Guide to the Type 26 ‘City class’ Frigate

UK Defence Journal

A Guide to the Type 26 ‘City class’ Frigate

By George Allison

1 March 2018


The Type 26 frigate represents the future backbone of the Royal Navy and a massive leap forward in terms of flexibility of surface vessels enjoyed by the service. 

The City class will replace 8 of the 13 Type 23 frigates of the Royal Navy and export orders are being sought after by BAE. The programme has been underway since 1998, initially under the name ‘Future Surface Combatant’. The programme was brought forward in the 2008 budget at the expense of Type 45 destroyers 7 and 8.

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The original working model for the ship put the length at 141 metres long and gave a displacement close to 7,000 tonnes. In late 2010 it was reported that the specifications had been reduced in order to bring down the cost from £500m to £250-350m per ship. By 2011 new specification details began to emerge of a 5,400 tonne ship emphasising flexibility and modularity. The new design is believed to be 149m long, a top speed of more than 26 knots and accommodation for up to 200 people. It is expected to have 60 days endurance and have a range of 7,000 miles at 15 knots.


Early concept design for the vessel.

The propulsion system of the RN ships will have a gas turbine and four high speed diesel generators driving two electric motors in a ‘CODLOG’ arrangement, ‘CODLOG’ simply stands for Combined diesel-electric or gas.

In 2012 Rolls Royce redesigned the well known MT30 used in the Queen Elizabeth class aircraft carriers t enable its usage in smaller ships, such as Type 26. It is now known that the vessels will use the MT30. From what I learned at a RINA presentation, BAE believe that some potential customers would prefer to lose a few knots by opting to use cheaper engines. No foreign customers are forthcoming yet however.

It’s no secret that the Type 26 is designed with modularity and flexibility in mind to enhance versatility across a wide range of operations ranging from counter piracy and disaster relief operations to high intensity warfighting. The latest BAE design has a large amidships mission bay instead of the stern well deck featured in previous designs. BAE have commented regarding the mission bay:

“A key feature is the ship’s flexible mission space, which can accommodate up to four 12 metre sea boats, a range of manned and unmanned air, surface or underwater vehicles or up to 11 20ft containers or ‘capability modules’, and the most advanced sensors available to the fleet.”

Imagery via BA

The relocation of the bay amidships from stern could possibly mean a decrease in the volume of space available to the equipment carried but the new design would seem to have space enough for a few large boats or other large-scale systems and material.

An interesting bit of information I learned at the presentation was that they’re planning the Type 26 to comfortably be able to deploy SDV’s (swimmer delivery vehicles) for the deployment of special forces, this would make sense given that they have also upped the accommodation facilities on the ship to take around 200 people.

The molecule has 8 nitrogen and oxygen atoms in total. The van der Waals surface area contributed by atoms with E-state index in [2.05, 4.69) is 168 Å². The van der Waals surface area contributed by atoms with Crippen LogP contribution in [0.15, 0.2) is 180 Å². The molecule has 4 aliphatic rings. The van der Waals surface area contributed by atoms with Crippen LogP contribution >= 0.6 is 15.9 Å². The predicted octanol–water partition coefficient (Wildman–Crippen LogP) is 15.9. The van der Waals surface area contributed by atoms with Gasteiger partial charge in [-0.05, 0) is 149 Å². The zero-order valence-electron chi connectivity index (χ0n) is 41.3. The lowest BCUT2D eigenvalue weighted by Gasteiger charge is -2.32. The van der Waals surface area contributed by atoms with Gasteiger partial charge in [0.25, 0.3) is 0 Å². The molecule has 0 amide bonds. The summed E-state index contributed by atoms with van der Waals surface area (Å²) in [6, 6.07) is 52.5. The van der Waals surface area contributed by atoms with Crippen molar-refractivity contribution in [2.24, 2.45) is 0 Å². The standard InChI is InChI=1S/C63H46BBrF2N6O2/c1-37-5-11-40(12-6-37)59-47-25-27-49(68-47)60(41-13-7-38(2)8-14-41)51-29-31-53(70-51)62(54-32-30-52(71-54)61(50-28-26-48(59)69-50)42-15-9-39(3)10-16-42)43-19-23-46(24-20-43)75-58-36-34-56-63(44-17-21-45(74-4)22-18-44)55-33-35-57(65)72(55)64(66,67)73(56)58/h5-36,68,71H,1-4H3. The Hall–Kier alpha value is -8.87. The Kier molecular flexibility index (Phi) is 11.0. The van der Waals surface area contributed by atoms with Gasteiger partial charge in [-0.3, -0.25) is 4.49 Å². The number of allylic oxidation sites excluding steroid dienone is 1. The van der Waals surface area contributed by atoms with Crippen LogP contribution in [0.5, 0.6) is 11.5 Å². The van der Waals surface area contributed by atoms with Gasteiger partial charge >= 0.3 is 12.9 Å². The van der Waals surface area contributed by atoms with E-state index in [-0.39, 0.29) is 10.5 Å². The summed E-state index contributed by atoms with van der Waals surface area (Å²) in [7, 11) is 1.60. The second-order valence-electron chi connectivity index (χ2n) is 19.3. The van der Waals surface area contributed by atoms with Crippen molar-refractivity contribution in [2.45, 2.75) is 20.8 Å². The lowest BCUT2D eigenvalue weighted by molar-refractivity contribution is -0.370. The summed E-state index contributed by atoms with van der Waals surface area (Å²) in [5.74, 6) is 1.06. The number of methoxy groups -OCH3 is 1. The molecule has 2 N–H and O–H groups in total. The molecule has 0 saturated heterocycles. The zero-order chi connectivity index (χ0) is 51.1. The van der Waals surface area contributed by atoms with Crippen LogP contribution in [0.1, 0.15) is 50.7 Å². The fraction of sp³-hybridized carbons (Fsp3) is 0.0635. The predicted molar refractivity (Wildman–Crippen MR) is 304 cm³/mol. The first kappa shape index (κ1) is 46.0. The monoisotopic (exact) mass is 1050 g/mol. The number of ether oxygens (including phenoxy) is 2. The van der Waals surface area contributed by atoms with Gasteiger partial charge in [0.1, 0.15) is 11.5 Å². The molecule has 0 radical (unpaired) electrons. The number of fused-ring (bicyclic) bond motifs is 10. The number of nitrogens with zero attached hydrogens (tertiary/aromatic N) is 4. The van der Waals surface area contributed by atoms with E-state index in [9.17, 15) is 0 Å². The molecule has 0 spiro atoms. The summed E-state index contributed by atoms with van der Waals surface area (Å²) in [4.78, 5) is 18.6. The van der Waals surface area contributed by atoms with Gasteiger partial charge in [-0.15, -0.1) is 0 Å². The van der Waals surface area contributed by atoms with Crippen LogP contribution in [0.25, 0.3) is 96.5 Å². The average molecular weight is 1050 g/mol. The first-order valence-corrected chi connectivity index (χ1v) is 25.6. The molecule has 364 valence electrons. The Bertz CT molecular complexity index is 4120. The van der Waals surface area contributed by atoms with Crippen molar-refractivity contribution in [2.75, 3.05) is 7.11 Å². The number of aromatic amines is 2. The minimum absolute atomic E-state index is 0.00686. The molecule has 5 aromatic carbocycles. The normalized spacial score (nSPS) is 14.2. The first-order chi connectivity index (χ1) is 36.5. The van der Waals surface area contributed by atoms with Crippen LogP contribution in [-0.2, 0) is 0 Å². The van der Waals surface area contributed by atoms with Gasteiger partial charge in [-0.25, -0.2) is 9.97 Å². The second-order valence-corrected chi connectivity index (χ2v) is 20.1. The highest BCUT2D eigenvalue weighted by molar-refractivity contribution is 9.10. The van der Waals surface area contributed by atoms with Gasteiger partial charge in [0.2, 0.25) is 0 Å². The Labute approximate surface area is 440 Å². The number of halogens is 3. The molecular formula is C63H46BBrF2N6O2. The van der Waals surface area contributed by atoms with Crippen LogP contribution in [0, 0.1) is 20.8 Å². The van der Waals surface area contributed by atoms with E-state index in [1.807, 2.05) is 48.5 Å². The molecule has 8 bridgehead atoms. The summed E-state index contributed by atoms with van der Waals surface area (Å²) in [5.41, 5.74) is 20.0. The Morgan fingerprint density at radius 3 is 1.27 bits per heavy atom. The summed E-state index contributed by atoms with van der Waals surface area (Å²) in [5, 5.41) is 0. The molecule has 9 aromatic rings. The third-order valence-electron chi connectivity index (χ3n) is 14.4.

The Type 26 will use the Type 997 Artisan 3D search radar, Sonar 2087 (towed array sonar) and Sea Ceptor (CAMM, common anti-air modular missile) air-defence missiles launched via a vertical launching system (VLS).

The ship is expected to be armed with BAE’s 5″/54 calibre Mark 45 main gun. It will also be armed with two Phalanx CIWS (close in weapons system), two 30mm DS30M Mark 2’s and the standard complement of miniguns and general-purpose machine guns.

The Type 26 will have Sea Ceptor silo’s on the bow and at the funnel of the vessel. Additionally, it will carry a 16 cell MK 41 VLS positioned behind the Sea Ceptor silo’s. It will also house yet to be developed anti-ship missiles in the “main strike” VLS it has been suggested by various sources.

Typically, the Merlin HM2 will normally be carried by the Type 26 although mission requirements may see it hosting the naval Wildcat helicopter or a Chinook, it must however be noted that the Chinook would not fit in the hangar but it would fit on deck.

It stands to reason that crewing requirements will also be determined by the various unmanned systems that the ship will one day be expected to operate.

A Type 26 frigate.

Assuming unmanned air systems will fly intelligence missions from the Type 26, decisions would have to be made on whether processing of the information will occur onboard or on land.

According to ‘Naval Drones International’:

“A final design consideration will be the proper mix of manned to unmanned vehicles each frigate will embark. In the case of LCS’ aviation systems, a ratio of three Fire Scouts to one manned helo was chosen to allow for 24 hour air coverage based on approximately seven hours of endurance for Fire Scout and three hours of endurance for the MH-60. 

The manned/unmanned ratio must also take into account factors such as the payloads and sensors required for each mission set, and the need for a man on the scene in certain operations such as search and rescue. Because the Type 26 has excess design capacity and flexibility, these operational decisions can be made prior to each deployment.”

In conclusion, it is my belief that the frigates will certainly meet and even exceed the next generation mission requirements of the Royal Navy and also be available for export, though sadly no country has yet expressed any significant interest in ordering the vessel.

The Type 26 will be an adaptable, powerful and flexible frigate with a wide array of cutting edge sensors and weapons designed to help it effectively and efficiently meet the evolving mission requirements inherent to modern warfare.

The first three will be HMS Glasgow, HMS Cardiff and HMS Belfast.